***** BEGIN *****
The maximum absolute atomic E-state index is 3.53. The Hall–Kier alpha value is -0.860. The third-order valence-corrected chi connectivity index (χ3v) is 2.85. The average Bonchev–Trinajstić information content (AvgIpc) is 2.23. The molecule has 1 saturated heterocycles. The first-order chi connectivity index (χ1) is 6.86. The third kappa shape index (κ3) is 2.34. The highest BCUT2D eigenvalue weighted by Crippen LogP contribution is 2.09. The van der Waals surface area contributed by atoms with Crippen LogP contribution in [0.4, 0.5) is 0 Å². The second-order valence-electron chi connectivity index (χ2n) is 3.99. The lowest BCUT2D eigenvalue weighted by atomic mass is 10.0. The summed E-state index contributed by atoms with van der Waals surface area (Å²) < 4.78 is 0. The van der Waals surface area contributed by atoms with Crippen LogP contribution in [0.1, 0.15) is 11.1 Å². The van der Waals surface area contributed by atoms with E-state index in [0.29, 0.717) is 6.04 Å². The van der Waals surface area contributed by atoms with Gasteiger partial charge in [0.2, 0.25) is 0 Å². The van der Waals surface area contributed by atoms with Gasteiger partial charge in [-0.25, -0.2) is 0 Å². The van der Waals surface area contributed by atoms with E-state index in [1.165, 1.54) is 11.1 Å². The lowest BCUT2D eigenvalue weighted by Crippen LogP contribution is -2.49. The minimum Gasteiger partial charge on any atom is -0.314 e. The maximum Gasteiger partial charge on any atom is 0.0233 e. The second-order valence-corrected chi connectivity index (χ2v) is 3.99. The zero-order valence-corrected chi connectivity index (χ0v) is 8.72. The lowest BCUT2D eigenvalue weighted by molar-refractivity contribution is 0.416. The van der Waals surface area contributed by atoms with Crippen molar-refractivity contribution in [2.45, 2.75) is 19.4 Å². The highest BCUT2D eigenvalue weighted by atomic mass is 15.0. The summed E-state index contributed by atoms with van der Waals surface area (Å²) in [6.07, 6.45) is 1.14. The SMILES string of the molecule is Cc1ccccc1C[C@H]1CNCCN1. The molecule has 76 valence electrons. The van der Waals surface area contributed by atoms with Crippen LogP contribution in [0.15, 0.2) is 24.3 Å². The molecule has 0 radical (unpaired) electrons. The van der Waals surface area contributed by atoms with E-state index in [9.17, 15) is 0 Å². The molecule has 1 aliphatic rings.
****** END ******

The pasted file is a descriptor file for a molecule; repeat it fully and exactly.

The maximum absolute atomic E-state index is 3.53. The Hall–Kier alpha value is -0.860. The third-order valence-corrected chi connectivity index (χ3v) is 2.85. The average Bonchev–Trinajstić information content (AvgIpc) is 2.23. The molecule has 1 saturated heterocycles. The first-order chi connectivity index (χ1) is 6.86. The third kappa shape index (κ3) is 2.34. The highest BCUT2D eigenvalue weighted by Crippen LogP contribution is 2.09. The van der Waals surface area contributed by atoms with Crippen LogP contribution in [0.4, 0.5) is 0 Å². The second-order valence-electron chi connectivity index (χ2n) is 3.99. The lowest BCUT2D eigenvalue weighted by atomic mass is 10.0. The summed E-state index contributed by atoms with van der Waals surface area (Å²) < 4.78 is 0. The van der Waals surface area contributed by atoms with Crippen LogP contribution in [0.1, 0.15) is 11.1 Å². The van der Waals surface area contributed by atoms with E-state index in [0.29, 0.717) is 6.04 Å². The van der Waals surface area contributed by atoms with Gasteiger partial charge in [0.2, 0.25) is 0 Å². The van der Waals surface area contributed by atoms with Gasteiger partial charge in [-0.25, -0.2) is 0 Å². The van der Waals surface area contributed by atoms with E-state index in [1.165, 1.54) is 11.1 Å². The lowest BCUT2D eigenvalue weighted by Crippen LogP contribution is -2.49. The minimum Gasteiger partial charge on any atom is -0.314 e. The maximum Gasteiger partial charge on any atom is 0.0233 e. The second-order valence-corrected chi connectivity index (χ2v) is 3.99. The zero-order valence-corrected chi connectivity index (χ0v) is 8.72. The lowest BCUT2D eigenvalue weighted by molar-refractivity contribution is 0.416. The van der Waals surface area contributed by atoms with Crippen molar-refractivity contribution in [2.45, 2.75) is 19.4 Å². The highest BCUT2D eigenvalue weighted by atomic mass is 15.0. The summed E-state index contributed by atoms with van der Waals surface area (Å²) in [6.07, 6.45) is 1.14. The SMILES string of the molecule is Cc1ccccc1C[C@H]1CNCCN1. The molecule has 76 valence electrons. The van der Waals surface area contributed by atoms with Crippen LogP contribution in [0.15, 0.2) is 24.3 Å². The molecule has 0 radical (unpaired) electrons. The van der Waals surface area contributed by atoms with E-state index in [9.17, 15) is 0 Å². The molecule has 1 aliphatic rings.